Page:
Shoplifting: When stealing can’t be controlled

by Admin-Phmp

Text by Henrylito D. Tacio

Photo: Wikipedia

People are flocking these days to malls, despite the fact that we are still under the pandemic. The reason: Christmas is here, and people are buying Christmas presents for their loved ones.

With so many people in one area, physical distancing is no longer observed, it seems.

Sales ladies and salesmen have a hard time keeping up with the customers. So much so that some people can shoplift.

There are two kinds of shoplifters: professional and amateur or casual shoplifters. Professional shoplifters are those who usually take expensive items, like clothing and jewelry, that they can resell easily.

Amateur or casual shoplifters make up the majority of shoplifters. About 70% of the time, casual shoplifters don’t go into a store with the intention of stealing – they simply see the opportunity to take something and do it.

Girls are more likely to do shoplifting than boys. A study in the United Kingdom – where more than two in 10 shoplifters are under 18 – showed 7,528 girls aged 13-15 were caught shoplifting. In comparison, there were only 6,370 boys of the same age doing the same thing.

In the Philippines, shoplifting is also very common. Some years back, a Philippine Daily Inquirer report said that a 32-year-old woman from Binan, Laguna, was arrested after a security guard found in her tote bag several toothbrushes worth over P5,000 she allegedly stole from a supermarket in Quezon City.

There was also the case of a woman who shoplifted a pair of shoes worth P900+ in a mall. “I was brought in to the security office and made me fill-up a form writing a statement that I was invited in their office and would pay for the goods that I had ‘forgotten’ to pay,” she recalled.

“I was so scared and shaking while I was filling up the form. The investigator told me what was going to happen: he said I had to pay the amount of the shoes and was still not able to get the shoes. I begged to pay the exact amount of the shoes and not double, but he said it was not alright because that was their policy. 

There are many reasons why casual shoplifters steal, studies show. For teenagers, peer pressure can be a factor; they want to have the same expensive, stylish clothes they see their classmates wearing. Some people may also shoplift to prove that they fit in with friends who shoplift.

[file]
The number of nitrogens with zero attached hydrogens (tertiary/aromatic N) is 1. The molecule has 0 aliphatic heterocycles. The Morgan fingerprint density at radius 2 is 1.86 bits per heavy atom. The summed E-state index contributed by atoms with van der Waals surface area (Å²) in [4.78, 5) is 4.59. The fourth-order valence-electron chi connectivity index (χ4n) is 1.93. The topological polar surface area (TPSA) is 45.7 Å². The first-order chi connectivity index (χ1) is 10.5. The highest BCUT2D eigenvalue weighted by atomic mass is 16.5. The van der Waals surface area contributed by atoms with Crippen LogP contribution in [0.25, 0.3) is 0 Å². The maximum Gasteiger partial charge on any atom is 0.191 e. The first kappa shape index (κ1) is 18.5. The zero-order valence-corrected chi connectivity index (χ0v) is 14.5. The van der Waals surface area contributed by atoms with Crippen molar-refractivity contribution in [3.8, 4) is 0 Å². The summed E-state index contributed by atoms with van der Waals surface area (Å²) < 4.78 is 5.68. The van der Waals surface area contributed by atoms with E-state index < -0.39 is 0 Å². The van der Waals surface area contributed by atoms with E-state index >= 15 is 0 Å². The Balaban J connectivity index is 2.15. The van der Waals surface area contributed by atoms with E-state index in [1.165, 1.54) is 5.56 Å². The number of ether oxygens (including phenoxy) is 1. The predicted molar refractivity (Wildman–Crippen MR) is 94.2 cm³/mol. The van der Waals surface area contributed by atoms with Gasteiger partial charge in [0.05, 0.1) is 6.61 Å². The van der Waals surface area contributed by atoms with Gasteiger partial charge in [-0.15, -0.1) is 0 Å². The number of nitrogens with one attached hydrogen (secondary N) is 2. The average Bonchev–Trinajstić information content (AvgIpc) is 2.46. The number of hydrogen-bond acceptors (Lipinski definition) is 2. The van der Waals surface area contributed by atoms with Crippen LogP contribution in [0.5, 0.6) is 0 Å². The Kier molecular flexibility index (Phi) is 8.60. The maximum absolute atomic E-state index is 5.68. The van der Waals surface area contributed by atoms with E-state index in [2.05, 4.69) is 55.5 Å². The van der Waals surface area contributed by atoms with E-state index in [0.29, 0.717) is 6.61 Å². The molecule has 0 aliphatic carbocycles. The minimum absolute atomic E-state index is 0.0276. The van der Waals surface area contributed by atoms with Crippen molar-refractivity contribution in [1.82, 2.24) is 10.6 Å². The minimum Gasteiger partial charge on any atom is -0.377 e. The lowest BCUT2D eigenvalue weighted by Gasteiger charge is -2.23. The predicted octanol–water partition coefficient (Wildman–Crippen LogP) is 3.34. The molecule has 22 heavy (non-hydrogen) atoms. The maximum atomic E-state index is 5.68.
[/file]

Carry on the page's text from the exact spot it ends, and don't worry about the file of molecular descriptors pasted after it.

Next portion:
Unfortunately, many people who shoplift can’t explain why they do it. More often than not, they have enough money in their pockets to pay for the items that they steal. In fact, they also know that it’s wrong to shoplift and expect to be punished if they’re caught.

Shoplifting experts believe that these people are “acting out” by using shoplifting to relieve painful emotions, such as stress. Teenagers whose parents are going through marriage separation, for example, may turn to shoplifting because of the feelings of loss they’re going through.

Others may use stealing as a way of getting back at someone, like a parent or a friend, who has hurt them. Shoplifters are also frequently bored or depressed.

Experts at the Shoplifters Anonymous in the United States say that teens also shoplift because they: think the stores can afford the losses; think they won’t get caught; don’t know how to handle temptation when faced with things they want; feel peer pressure to shoplift; and don’t know how to work through feelings of anger, frustration, depression, unattractiveness, or lack of acceptance.

Many people think that shoplifters have a mental disorder or that they must really need the items they are shoplifting to survive. But actually, kleptomaniacs (people who feel compelled to steal) or people who steal because they’re hungry and desperate only make up a tiny percentage of shoplifters.

Some recent studies have found that it’s possible for people to become addicted to shoplifting – like they do to alcohol or drugs.  

For these people, shoplifting means more than simply stealing items. It also robs them of their lives. 

Dr. Jon Grant, an American psychiatrist who has treated hundreds for this kind of addiction, says, “The craving is so strong, much like an alcohol craving or craving for heroin, that they really feel out of control, they feel almost like robots.”

Terry Shulman, an American attorney, author, and recovering shoplifter agrees. “I was so out of control, I scared myself. I couldn’t believe what I was doing,” he says. “And I actually contemplated suicide.”

Among shoplifters, the inability to stop stealing is very common. “After people become addicted to shoplifting, they will actually become agitated and anxious and won’t sleep, because they have got these cravings or these urges to shoplift and when they can’t do it, it affects them,” says Dr. Grant.

According to Dr. Grant, it is taking a long time for people to recognize it as an addiction because people don’t come forward and talk about it because of the shame and guilt associated with the behavior.

Also, shoplifting is a crime, and mental health professionals often don’t want to get involved in criminal behavior.

Now, if you ever caught your friend shoplifting, what should you do?  

“It’s not easy to confront a friend and ask about shoplifting,” says Dr. Mary Gavin, an American psychologist. “Try saying that you’re concerned, and that you don’t want your friend to get hurt in the long run. You could suggest possible resources to break the habit. And if your friend won’t stop, be sure that you avoid shopping together.”

Another possibility: If you are concerned about a friend – or if you have a problem with shoplifting – ask an adult you feel comfortable talking to for help finding shoplifting treatment programs.

Still another: Encourage your friend to get help for any underlying problems like depression that may be the source of the shoplifting problem. 

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